THE SCOTTISH rental sector is booming with rents reaching their highest level ever because of poor property sales and first time buyers struggling to afford their own homes, according to a new report out yesterday (tues).
The Quarterly Data Report from property firm Citylets revealed that the rental sector is performing remarkably well with rents still rising across the country and properties being leased to tenants faster than any other time in the last three years.
The average rent has increased by 2.2% to £644 over that past year and figures also show that it now takes an average of just 35 days to let a property – the lowest since the height of the credit crunch in 2008 when there was a surge in demand.
Rents in Edinburgh are also at the highest they have ever been with an average cost of £772 per month which is 5% more than last year.
Dan Cookson, senior analyst at Citylets, said that the figures showed that the private rental sector in Scotland was booming as people across the country choose to forgo the ongoing problems that are currently being experienced in the country’s property sales market.
He added: “There is still strong demand for rented accommodation in Scotland, and this is being shown in the fact that rents are continuing to rise and properties are being let out more quickly.
“One of the main reasons for this continued growth is the fact that many would-be property buyers are continuing to find it difficult to purchase their first home.
“Tighter lending and higher deposit requirements remain a huge problem for many people who cannot secure the necessary funds to purchase a property, so they are choosing to rent until they can make the step onto the ladder.
“However, these tighter mortgage restrictions have also meant that fewer investors have entered the market, so there is a limited supply of properties to match demand.
“This means that tenants are now in greater competition for rented accommodation – which in turn has driven up rents and has led to properties being rented more quickly than before.”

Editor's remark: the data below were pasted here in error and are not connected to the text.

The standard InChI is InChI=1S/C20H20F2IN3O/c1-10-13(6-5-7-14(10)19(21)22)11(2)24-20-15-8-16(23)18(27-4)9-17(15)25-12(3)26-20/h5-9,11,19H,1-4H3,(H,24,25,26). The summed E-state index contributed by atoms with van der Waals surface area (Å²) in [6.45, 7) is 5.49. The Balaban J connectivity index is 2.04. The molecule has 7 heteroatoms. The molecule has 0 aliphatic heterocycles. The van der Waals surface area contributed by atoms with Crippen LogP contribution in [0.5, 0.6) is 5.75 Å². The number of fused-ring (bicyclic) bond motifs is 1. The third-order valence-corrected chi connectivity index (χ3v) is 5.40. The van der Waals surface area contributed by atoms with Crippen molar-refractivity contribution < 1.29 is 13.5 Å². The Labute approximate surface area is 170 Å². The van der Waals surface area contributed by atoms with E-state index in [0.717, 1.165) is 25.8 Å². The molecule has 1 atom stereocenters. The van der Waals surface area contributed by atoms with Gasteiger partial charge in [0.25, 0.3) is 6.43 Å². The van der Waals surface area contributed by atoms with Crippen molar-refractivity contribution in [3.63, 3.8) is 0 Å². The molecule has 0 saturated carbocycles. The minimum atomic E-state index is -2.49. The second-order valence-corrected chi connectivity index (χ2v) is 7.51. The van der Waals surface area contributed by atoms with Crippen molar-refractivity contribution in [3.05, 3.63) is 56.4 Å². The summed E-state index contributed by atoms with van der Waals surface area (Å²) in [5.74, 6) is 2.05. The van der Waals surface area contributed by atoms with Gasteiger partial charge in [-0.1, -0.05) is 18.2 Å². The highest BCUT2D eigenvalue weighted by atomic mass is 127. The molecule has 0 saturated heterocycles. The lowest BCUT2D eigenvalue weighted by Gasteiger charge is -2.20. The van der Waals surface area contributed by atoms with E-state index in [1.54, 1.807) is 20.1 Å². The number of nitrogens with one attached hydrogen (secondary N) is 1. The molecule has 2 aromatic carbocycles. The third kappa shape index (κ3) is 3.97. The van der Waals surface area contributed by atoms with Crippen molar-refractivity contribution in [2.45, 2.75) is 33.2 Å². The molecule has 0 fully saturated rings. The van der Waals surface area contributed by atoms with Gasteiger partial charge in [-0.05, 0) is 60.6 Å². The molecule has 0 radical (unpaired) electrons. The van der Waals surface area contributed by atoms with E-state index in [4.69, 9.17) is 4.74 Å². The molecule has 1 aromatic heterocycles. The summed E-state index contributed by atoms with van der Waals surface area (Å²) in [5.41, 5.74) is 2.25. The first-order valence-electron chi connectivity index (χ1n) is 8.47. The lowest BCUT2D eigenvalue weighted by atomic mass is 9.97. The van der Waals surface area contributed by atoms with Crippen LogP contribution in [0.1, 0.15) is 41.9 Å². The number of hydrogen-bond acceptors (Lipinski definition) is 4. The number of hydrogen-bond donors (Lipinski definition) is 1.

“It is interesting to note that in both Glasgow and Edinburgh the larger properties have seen the strongest growth. 3-bed properties rose by 9.8% in Edinburgh and 6.9% in Glasgow.
“This could be a function of more families considering rental as a long term option as ‘owner occupation’ doesn’t offer the attractions of strong capital growth it once did.”
The managing director of Edinburgh Mortgage Advice, Mark Dyson reviewed the report and said that a successful rental market can contribute towards boosting the sales market.
He said: “The housing market is driven by demand at the lower prices to allow chains to develop, strong demand from first time buyers and landlords looking for rental properties helps ensure that there is stock on the market that is moving.
“No demand at lower prices means people at all prices find it hard to move.
“So a higher income young family looking for the forever home needs someone to want what they have now and that starts with either a first time buyer or someone wanting to rent either for the long term or till they can afford to get onto the ladder.
“The thing I don’t see in the report is how the weather affected volumes, the number of lettings is not included in the report but it is inferred that this has increased.
“Both the weather and the volume of lettings could have a skewing affect on the results.
“The weather alone is mentioned in quotes twice as having a negative impact.
“The winter quarter normally has a low volume of lettings, if this is then hit further by the weather then this can have make it difficult and dangerous to read long term trends from the data.”
Kevin Hamill, 25, is a case manager for a mortgage broker in Dundee and discovered that it was cheaper to buy is first home through a shared equity scheme through the company Home Scotland than to continue renting.
He said: “I am now living in a shared equity property where I’ve been for one and a half years after getting a great deal.
“We looked at a place we thought was well outside our budget at £120,000, we had no savings and couldn’t afford a mortgage.
“Home Scotland paid 40% of the purchase price and we paid 60%. Because I was borrowing a lot less I was able to get access to some really good deals and pay less interest.
“I calculated that it was a lot cheaper for us to buy our house than to pay rent.
He added: “It means absolutely everything. I have a garden for my son to play in and a three bedroom house.”
Kirsty Topping, 25, lives in Strathkinness in Fife, has been forced to live with relatives because she simply cannot afford to buy.
She said: “After studying in Edinburgh I’ve been forced to move back to my grandparents in Fife. On my graduate salary I have no hope of getting a mortgage on my own and if I was renting I wouldn’t be able to save for a deposit.
“The average house price is no longer three times the average salary.
She added: “The one upside to my living arrangements is that I can keep an eye on, and help out, my grandparents.
“Realistically I can only hope to afford a home if I inherit anything from my grandparents. It’s not a nice thing to think but its true and they agree with me.
“I’d rather have them than money at the end of the day.”